I am more into physics. Anyway, if chemistry is what caused life on earth to come about, then so be it. However, there has to be an initial source for all things. Anyone knows that you can't get something from nothing.



posted on Nov, 16 2006 @ 01:00 PM
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Originally posted by SpeakerofTruth
Nygdan,
believe it or not,I can't disagree with anything you said..

Ah...why do I do this?

Because you're a masochist, like the rest of us.



I think that science is a good tool to use to try and explain things.

Yep. I think thats what most scientists think of it as too. As the saying goes, it explain the 'how', but not the why. Science can describe the big bang, but it can't tell us 'why there is something, rather than nothing'.

That which is unknowable was left in the realm of philosophy and religion. However, since the mid to late 1800s,science has decided,at least in my opinion, to intrude into the arena of philosophy and religion. That,to me, is a big no,no.

How has it intruded? Science stays out of metaphysics and the supernatural. The origin of life may merely not be supernatural is all.


However, there has to be an initial source for all things. Anyone knows that you can't get something from nothing.

This is appaprently not true. When physicists look at truly empty space, where there are no atoms or subatomic particles, etc, they find that other ephemeral particles pop into and out of existence, sometimes its called the 'quantum foam'. Things come out of nothing, and then go back into nothing.
Perhaps thats a good illustration of what science is doing. It can see these particles pop into existence, observe them and study them, perhaps even explain how they come into being or what factors influence it, but they can't penetrate beyond existence, they can't follow them back into the non-existence from which they seem to come.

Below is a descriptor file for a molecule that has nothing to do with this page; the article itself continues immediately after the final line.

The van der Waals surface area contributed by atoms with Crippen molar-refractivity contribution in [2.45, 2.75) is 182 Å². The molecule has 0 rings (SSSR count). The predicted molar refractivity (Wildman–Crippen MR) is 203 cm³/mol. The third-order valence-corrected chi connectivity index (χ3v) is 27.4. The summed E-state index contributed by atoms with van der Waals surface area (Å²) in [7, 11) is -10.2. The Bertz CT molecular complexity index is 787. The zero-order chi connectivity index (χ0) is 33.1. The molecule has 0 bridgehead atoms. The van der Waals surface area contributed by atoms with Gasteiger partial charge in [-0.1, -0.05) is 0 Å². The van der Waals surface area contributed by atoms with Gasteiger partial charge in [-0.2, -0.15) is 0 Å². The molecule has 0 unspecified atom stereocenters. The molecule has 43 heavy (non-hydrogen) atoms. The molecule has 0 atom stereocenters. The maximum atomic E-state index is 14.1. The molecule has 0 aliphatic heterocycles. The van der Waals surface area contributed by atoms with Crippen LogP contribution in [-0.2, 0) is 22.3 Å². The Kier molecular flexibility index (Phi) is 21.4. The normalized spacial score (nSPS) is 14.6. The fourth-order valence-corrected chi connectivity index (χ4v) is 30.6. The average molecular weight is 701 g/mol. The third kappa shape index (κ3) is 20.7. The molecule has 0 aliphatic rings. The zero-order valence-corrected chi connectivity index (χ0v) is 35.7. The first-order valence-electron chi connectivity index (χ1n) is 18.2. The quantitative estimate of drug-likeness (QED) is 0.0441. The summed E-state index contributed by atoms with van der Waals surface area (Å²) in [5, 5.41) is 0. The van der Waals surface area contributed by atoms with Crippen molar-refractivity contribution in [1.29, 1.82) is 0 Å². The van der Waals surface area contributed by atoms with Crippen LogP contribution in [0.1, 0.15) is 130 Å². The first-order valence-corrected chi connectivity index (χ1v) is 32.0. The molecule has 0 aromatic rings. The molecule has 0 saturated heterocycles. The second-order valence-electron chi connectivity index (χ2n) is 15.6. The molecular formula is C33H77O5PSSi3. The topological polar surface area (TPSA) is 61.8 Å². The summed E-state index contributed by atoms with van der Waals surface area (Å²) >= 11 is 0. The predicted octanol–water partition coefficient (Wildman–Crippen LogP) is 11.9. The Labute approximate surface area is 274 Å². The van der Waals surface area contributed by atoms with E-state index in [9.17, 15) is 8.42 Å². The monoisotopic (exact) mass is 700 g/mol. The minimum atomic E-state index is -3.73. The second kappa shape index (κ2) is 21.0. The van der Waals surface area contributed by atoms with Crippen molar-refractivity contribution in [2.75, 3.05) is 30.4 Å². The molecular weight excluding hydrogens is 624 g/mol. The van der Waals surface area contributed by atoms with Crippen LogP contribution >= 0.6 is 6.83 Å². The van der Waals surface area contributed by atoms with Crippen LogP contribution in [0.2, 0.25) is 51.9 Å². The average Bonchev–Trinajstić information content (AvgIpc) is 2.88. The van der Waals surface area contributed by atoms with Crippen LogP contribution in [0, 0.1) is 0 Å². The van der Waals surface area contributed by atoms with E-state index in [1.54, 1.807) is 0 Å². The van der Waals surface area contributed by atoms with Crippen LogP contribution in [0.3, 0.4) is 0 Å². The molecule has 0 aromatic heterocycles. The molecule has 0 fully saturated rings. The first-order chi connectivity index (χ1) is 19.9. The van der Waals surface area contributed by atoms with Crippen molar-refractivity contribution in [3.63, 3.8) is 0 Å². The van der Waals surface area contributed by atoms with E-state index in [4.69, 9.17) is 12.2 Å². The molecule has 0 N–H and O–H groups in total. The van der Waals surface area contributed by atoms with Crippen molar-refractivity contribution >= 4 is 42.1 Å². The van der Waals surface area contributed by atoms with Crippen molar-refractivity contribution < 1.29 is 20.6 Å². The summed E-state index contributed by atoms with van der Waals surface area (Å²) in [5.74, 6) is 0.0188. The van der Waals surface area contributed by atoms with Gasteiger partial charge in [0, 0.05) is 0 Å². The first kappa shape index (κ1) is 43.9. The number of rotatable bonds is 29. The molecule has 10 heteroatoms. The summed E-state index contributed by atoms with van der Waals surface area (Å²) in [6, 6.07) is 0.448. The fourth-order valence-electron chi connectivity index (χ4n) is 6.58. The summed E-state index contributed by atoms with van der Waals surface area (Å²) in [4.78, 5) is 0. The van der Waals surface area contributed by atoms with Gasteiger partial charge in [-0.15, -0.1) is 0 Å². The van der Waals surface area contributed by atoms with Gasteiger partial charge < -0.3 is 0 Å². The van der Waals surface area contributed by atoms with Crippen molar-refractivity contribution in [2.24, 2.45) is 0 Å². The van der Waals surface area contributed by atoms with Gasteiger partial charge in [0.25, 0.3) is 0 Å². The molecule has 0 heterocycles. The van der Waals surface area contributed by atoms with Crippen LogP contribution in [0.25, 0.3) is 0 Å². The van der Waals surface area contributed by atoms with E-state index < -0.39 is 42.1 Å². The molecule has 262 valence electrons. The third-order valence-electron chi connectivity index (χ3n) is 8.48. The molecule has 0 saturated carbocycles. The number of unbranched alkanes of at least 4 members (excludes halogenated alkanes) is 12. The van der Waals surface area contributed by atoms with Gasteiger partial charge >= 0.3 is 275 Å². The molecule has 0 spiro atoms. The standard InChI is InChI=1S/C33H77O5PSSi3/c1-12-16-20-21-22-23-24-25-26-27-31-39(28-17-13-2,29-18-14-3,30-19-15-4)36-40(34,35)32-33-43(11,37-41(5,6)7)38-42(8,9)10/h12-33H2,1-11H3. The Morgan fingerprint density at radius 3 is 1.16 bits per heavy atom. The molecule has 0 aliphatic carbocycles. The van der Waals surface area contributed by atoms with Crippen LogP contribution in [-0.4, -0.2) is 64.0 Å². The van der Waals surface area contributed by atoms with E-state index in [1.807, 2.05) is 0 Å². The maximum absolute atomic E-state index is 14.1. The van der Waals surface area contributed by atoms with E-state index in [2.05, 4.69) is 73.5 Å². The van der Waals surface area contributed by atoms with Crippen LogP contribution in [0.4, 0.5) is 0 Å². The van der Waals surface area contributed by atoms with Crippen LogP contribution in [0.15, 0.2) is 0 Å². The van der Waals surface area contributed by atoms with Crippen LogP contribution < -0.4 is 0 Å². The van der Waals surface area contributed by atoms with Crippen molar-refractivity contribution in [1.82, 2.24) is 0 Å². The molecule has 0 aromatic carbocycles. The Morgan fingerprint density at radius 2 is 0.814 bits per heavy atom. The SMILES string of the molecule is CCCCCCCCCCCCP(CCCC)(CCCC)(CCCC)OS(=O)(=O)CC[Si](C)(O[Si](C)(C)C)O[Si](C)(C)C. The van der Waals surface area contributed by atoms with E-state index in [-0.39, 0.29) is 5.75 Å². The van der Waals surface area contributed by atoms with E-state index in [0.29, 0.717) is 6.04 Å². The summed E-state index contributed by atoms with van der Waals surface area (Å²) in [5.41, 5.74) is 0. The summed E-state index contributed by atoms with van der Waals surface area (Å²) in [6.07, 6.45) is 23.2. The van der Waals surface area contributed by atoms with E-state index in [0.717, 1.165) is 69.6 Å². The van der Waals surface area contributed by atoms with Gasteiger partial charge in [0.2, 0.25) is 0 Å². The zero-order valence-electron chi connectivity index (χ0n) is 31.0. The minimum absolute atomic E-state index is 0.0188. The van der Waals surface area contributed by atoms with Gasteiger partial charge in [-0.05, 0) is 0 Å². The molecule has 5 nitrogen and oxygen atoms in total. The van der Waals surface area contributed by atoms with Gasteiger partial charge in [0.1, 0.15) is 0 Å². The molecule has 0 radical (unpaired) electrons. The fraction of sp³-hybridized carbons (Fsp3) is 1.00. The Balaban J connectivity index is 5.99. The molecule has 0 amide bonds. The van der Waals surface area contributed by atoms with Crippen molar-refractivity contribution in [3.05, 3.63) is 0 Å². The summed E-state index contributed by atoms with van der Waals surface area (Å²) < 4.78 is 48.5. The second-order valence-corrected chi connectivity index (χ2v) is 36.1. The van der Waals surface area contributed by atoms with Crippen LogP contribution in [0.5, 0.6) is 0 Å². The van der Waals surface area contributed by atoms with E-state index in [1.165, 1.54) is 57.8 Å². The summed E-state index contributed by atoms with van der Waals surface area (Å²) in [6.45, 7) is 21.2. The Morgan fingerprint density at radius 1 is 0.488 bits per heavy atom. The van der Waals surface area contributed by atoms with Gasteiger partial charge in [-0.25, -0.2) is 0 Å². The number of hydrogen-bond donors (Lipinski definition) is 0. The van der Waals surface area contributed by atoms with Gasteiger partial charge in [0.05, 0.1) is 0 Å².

posted on Nov, 16 2006 @ 01:22 PM
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How has it intruded? Science stays out of metaphysics and the supernatural.


Well, for example, In the 1800s there was massive "investigation" of spiritualists. Now,I can understand if the spiritualist is trying to claim that he/she raised someone from the dead,maybe science getting involved. However, to me, from what I have gathered, science outrightly went out to try to prove,a task they have yet to succeed at, that there was no existence beyond the grave.

Let me ask. Why? What does science or anyone else have to gain from such a venture? If it is proven that there is indeed an existence after death, then everything that science has "proven" must be called into question,not to say that it isn't anyway. In this scenario,science loses. If it is proven beyond any shadow of a doubt that there is no existence beyond the grave, then you have a disheartened poplation. Society loses. What were scientists of the 1800s hoping to gain from "proving,"as was their aim, that there is no existence beyond the grave?

[edit on 16-11-2006 by SpeakerofTruth]

[edit on 16-11-2006 by SpeakerofTruth]

[edit on 16-11-2006 by SpeakerofTruth]



posted on Nov, 16 2006 @ 01:40 PM
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Nygdan,



Things come out of nothing, and then go back into nothing.


With all due respect I just cant see how this could be true. It would violate the law of cause and effect or for every action there is an equal and opposite reaction. Trying to imagine somthing being created from nothing defies logic. I think it would make more sense to imagine they are coming from a parallel univerise or another demension.



posted on Nov, 16 2006 @ 01:57 PM
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Originally posted by etshrtslr
Nygdan,



Things come out of nothing, and then go back into nothing.


With all due respect I just cant see how this could be true. It would violate the law of cause and effect or for every action there is an equal and opposite reaction. Trying to imagine somthing being created from nothing defies logic. I think it would make more sense to imagine they are coming from a parallel univerise or another demension.